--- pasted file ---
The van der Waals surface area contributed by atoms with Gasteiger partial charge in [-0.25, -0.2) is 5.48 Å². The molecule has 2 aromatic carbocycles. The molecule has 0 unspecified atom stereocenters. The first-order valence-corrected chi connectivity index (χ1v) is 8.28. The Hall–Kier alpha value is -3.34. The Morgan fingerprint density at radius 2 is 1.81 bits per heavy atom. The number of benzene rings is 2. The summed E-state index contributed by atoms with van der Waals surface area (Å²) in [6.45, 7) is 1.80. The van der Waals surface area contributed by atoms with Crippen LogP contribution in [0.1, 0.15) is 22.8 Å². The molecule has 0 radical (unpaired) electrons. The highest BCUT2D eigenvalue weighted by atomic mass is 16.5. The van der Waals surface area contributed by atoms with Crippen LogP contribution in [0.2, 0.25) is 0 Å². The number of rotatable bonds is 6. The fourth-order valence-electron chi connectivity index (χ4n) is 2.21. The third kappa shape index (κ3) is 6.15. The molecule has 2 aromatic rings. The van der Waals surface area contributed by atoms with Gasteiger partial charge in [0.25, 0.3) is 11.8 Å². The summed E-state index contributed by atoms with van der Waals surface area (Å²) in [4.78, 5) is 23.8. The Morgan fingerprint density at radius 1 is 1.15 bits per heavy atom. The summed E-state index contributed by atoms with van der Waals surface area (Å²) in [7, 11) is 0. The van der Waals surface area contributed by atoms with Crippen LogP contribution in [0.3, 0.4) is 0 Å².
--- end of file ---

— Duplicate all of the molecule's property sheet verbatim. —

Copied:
The van der Waals surface area contributed by atoms with Gasteiger partial charge in [-0.25, -0.2) is 5.48 Å². The molecule has 2 aromatic carbocycles. The molecule has 0 unspecified atom stereocenters. The first-order valence-corrected chi connectivity index (χ1v) is 8.28. The Hall–Kier alpha value is -3.34. The Morgan fingerprint density at radius 2 is 1.81 bits per heavy atom. The number of benzene rings is 2. The summed E-state index contributed by atoms with van der Waals surface area (Å²) in [6.45, 7) is 1.80. The van der Waals surface area contributed by atoms with Crippen LogP contribution in [0.1, 0.15) is 22.8 Å². The molecule has 0 radical (unpaired) electrons. The highest BCUT2D eigenvalue weighted by atomic mass is 16.5. The van der Waals surface area contributed by atoms with Crippen LogP contribution in [0.2, 0.25) is 0 Å². The number of rotatable bonds is 6. The fourth-order valence-electron chi connectivity index (χ4n) is 2.21. The third kappa shape index (κ3) is 6.15. The molecule has 2 aromatic rings. The van der Waals surface area contributed by atoms with Gasteiger partial charge in [0.25, 0.3) is 11.8 Å². The summed E-state index contributed by atoms with van der Waals surface area (Å²) in [4.78, 5) is 23.8. The Morgan fingerprint density at radius 1 is 1.15 bits per heavy atom. The summed E-state index contributed by atoms with van der Waals surface area (Å²) in [7, 11) is 0. The van der Waals surface area contributed by atoms with Crippen LogP contribution in [0.3, 0.4) is 0 Å².